Monday, April 30, 2012

How do YOU Plan for School?

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 This is the time of year when everyone (public schoolers, homeschoolers, etc.) gets a little restless.  The weather is turning beautiful and we all itch to put down our lessons and go outside!  I'm ready to quit the lesson plans that served us so well through the winter and move on to nature studies and reading books on blankets outside =)

Getting tired of our current routine also makes me think about next year.  What books should we read?  What worked for us this year?  What would I like to do differently next year?  So far I have pretty much figured out what books we are going to read and what material we are going to cover, but what I'm currently thinking about is the plan itself.

I love a good plan.  I could plan all day long =)  The problem is that I end up feeling bound by my plan.  I don't mean that I always follow it perfectly (I don't!) but that I feel like I'm not doing well if I don't stick to it...it makes me uneasy, I guess.  I know, I know, a plan (or schedule, or whatever) is supposed to serve you, you are not supposed to serve your plan.  But, I still find myself wanting to say 'no' when outside things come up that would interfere with my plan, or even things like when someone is sick or my husband takes a vacation day.  I'm just feeling too bound and am trying to figure out a better way to do it.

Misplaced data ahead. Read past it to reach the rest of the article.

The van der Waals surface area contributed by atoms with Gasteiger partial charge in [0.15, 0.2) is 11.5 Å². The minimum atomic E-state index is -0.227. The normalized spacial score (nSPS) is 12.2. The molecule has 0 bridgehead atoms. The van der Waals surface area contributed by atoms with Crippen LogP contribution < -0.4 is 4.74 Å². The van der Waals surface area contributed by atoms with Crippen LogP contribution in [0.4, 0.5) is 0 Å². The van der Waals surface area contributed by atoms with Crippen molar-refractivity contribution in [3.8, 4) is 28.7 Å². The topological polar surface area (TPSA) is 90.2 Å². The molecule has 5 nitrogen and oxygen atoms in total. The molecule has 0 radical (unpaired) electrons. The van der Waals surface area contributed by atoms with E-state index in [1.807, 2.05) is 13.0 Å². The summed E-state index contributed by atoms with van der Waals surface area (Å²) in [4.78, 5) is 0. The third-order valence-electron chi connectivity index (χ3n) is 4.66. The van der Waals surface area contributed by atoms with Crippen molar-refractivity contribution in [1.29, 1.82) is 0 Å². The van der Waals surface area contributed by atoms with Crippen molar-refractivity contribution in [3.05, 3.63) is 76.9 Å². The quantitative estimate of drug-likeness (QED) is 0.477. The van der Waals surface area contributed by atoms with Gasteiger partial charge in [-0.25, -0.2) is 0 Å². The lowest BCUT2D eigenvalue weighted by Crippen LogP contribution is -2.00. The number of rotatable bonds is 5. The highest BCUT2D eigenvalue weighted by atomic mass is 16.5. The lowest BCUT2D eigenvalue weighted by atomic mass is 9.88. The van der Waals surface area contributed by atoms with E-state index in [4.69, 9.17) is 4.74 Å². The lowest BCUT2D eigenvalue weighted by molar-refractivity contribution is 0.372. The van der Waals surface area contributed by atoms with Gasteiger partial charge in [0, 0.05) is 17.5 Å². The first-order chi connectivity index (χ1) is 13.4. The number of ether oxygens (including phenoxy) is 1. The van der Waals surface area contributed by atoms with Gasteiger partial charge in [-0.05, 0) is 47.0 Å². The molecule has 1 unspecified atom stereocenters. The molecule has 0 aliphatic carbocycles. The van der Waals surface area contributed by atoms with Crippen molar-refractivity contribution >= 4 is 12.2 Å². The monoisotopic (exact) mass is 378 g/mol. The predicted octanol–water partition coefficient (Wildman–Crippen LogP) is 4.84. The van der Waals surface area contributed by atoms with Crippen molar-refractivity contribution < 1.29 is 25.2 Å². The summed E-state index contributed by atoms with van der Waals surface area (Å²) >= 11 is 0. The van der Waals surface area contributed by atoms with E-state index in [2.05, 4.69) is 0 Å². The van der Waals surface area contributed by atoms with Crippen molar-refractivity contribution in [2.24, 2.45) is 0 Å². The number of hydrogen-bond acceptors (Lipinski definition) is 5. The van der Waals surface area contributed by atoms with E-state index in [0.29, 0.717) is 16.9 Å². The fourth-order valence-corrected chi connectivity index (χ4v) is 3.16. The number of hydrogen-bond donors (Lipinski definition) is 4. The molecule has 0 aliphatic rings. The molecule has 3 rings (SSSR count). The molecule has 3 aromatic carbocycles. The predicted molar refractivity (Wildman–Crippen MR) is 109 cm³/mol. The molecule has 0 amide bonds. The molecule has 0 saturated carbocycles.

One thing that I love about the concept of homeschooling is the freedom that it brings.  You can study what suits your family best, you can study it for as long as you want (it doesn't have to be in 56 minute segments before you move onto the next subject for another 56 minutes), and you can study it how you want.  I'm just feeling like I really want to remember that more next year. 

So I've been thinking of different ways to plan out a school year.  Of course there is the traditional way of writing what you plan on covering for each day in each subject.  That is essentially what I did for this past year. 

I heard of another lady who said she works with her children and then writes down what they did at the end of the day, sort of a reverse lesson plan.  Personally I think I would need more structure than this.  Perhaps if you are on your 5th child and really know what you need to do each year, this could be a great way to embrace the freedom of homeschooling while still having a great record of what you accomplished.

I was thinking, what if you made a big list of what you needed to cover for the year (or quarter, or month) and then just worked as you pleased, making sure it was all finished at the end.  That way, if your child was really loving art one day, they could work diligently at their project without you hurrying them along because you have three other subjects to cover by the end of the day.  I love this idea, but what about a young child who really does need to practicing reading every day?  I wouldn't want them to regress in their skills just because we chose to study something else for a week.

So this is what I think I've come up with for our studies next year.  I am going to make a daily plan, without dates, for reading/writing and history.  For our early grammar stage, reading/writing is probably the most important thing, so I think we really do need to practice it almost every day.  In Classical education, history is the backbone of our curriculum, so I'm thinking that it should be done each day (I could be wrong, we will see. =)  Each day that we do school I will check off what we covered from the list.  Since the list won't have dates on it I won't feel behind if we miss a day for a field trip or from being sick or whatever.